Bouncing Back! Resilience for Ourselves Means Resilience for Our Families

This morning saw a major kerfuffle in our household. Has this happened to you? You wake up on the wrong side of the bed, and then your kid or someone else in your family has a bad moment, and you react, they react—and thus ensues a delightful downward spiral of upset … until one kid is perhaps crying, and perhaps you also are about to cry, or throw something at the wall, or storm off to a neighborhood bar (if only one were open at 7:30 in the morning!) You might see these incidents as thought storms, and if we can see them as such, the storm clouds pass, and we can welcome the sun of a clearer mind back pretty quickly. For me, "resilience" means returning to a more flexible mind, a more natural state of caring and compassion for ourselves, and our families that always lies within us.

That also happened this morning, when my youngest (who was crying because I raised my voice and told her she could no longer watch a TV show which was making her afraid of things … like, taking showers) suddenly was able to shake it all off, and say she was sorry. I, in turn, told her I would sit with her, near the shower when she bathed, for as long as she needed me to until she was no longer scared. This calming down happened within the space of 10 minutes or so. (The TV show is still banned.)

The danger of thought storms is that because of resultant intense feelings from such storms, we can begin to gather “evidence” for our feelings in the form of more negative thoughts. As we accept and believe these new thoughts, as we add fuel to our mental fire, resiliency or “bouncing back” begins to seem more and more distant.

I have worked for many years helping people see the connection between their thoughts and their resultant feelings. They begin to see that what they think is not necessarily true, and certainly, the “taking it personally” part is always optional.

They begin to see the distance to resiliency as the simple measure of a thought … either we follow a thought to its bitter end (or rather, miserable endlessness) or we let it go.

Sometimes, the best we can do is just not take our current thinking so seriously. This does not mean we never have a negative thought or feeling again in our lifetimes. It simply means that resiliency becomes a moment-to-moment experience, and not an in-born personality trait, or special skill. We all have resilience (the capacity to come back to our natural state of love, of simple being-ness). Although most of us will not escape the occasional thought storm, the way we handle such storms is our modeling for our children. Do we have to take a negative thought or judgment (of another, of ourselves) into the rest of our day, month … or life?

Even some of the “worst” moments in my marriage, for example, have come and gone quickly because I and my husband have refused to make a lot of meaning out of some kind of ego eruption between us. The ego will always react defensively, angrily. And being human means that we will be subject to "ego" from time to time. Yet, as a very wise person once said to me: “You can never get rid of the ego, but you can find out what it is, so that it does not control you.”* What is the ego? A kind of thinking. A kind of thinking that comes and goes, and actually begins to diminish as we shine the light of awareness on it.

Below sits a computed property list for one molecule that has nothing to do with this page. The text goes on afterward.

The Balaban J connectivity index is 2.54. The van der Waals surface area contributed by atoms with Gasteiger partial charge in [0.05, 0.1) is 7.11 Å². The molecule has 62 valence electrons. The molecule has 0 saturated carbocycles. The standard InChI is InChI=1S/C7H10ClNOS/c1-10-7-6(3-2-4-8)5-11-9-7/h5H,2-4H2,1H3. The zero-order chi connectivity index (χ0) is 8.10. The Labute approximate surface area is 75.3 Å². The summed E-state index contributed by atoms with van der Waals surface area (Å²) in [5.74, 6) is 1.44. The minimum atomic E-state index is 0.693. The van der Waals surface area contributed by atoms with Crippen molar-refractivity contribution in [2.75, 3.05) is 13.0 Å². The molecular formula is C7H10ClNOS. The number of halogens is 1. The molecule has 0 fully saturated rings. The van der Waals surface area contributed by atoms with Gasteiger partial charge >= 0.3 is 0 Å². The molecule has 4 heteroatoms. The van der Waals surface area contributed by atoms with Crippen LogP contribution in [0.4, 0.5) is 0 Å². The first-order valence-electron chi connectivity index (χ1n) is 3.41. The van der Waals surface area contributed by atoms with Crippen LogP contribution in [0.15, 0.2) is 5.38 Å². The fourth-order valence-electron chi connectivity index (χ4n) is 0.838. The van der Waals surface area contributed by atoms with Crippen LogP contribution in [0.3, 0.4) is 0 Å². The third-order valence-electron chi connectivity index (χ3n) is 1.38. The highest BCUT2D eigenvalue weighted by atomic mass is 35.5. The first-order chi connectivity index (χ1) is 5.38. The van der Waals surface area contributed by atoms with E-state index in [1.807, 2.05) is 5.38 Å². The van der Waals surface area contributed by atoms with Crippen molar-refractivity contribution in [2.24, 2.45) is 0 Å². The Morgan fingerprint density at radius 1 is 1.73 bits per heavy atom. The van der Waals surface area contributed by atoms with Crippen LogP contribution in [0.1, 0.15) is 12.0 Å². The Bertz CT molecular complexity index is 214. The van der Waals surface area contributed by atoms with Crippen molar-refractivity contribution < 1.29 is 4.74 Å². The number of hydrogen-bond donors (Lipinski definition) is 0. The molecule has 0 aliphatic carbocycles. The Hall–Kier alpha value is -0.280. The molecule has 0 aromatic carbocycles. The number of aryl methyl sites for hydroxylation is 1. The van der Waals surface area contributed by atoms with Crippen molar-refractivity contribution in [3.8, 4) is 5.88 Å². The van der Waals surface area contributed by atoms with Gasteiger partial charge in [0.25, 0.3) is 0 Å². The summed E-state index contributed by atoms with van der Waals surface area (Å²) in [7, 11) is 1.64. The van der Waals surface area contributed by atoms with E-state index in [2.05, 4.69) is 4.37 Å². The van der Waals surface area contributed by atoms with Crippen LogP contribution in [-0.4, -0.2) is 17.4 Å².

We can hope for many things for our children, and for others in our families. But there is one thing we can always do on a daily basis that will help them more than all of our hopes and dreams for them. We can become more resilient ourselves. We can begin to see Thought in action. As we see ourselves more often as simply caught up in the human condition (like everyone else on the planet), caught up in Thought, we begin to transcend our own suffering, and become a part of the answer: for our children, for our world.

Ami Chen Mills-Naim is a mother of two and author of The Spark Inside: A Special Book for Youth and State of Mind in the Classroom. She leads a monthly drop-in class at Santa Cruz Yoga, including one this Saturday, April 16, 1:30-3:30 pm ($15 class fee). Ami is also a global speaker and wellness coach, with ongoing retreats and events worldwide. Find more at

Future Drop-In Classes are second Saturdays, through Aug. 13.

*That wise person was Mr. Sydney Banks, author of The Missing Link and The Enlightened Gardener series, among other works.

Mirror in the Sky, What is Love?

We drove to Yosemite, strained, bickering--husband and I--and over the dry, surreal 152, a thousand thoughts, like all these dry, twisted, lonely Oaks, dotting the hillside, running, running, running alongside the car.

In Yosemite, we found silent majesty, amazing grace, happy children, cool waters ... it was Almost Independence Day (thank you, Van Morrison.)


The mystery of endless stars.

During the ride home, once again, strain and tension. Now husband is in a hurry, I am not--who is deciding directions? Who trusts who to get us home? Who is overly worried? Who is being most obnoxious?

Then, Explosion! ... (from husband)

Explosion! ... (from wife, that's me)

Mind whirls into how to fix this, what we should talk about, what is the underlying issue here, guilt & remorse, whose fault and why?

Then, there was the invitation to Stop! ... Husband not talking to me anyway. Guilt, remorse, second thoughts, disastrous future-thinking ...

Who cares???

Just stop!

And we are back over the 152, and the gnarled, money-green oaks look so much more beautiful than before. It is hot. It is Independence Day. We have been to Heaven and back. We have been to Hell and back.

And it is all O.K.

And the radio played: I took my love and I took it down. I climbed a mountain and turned around ...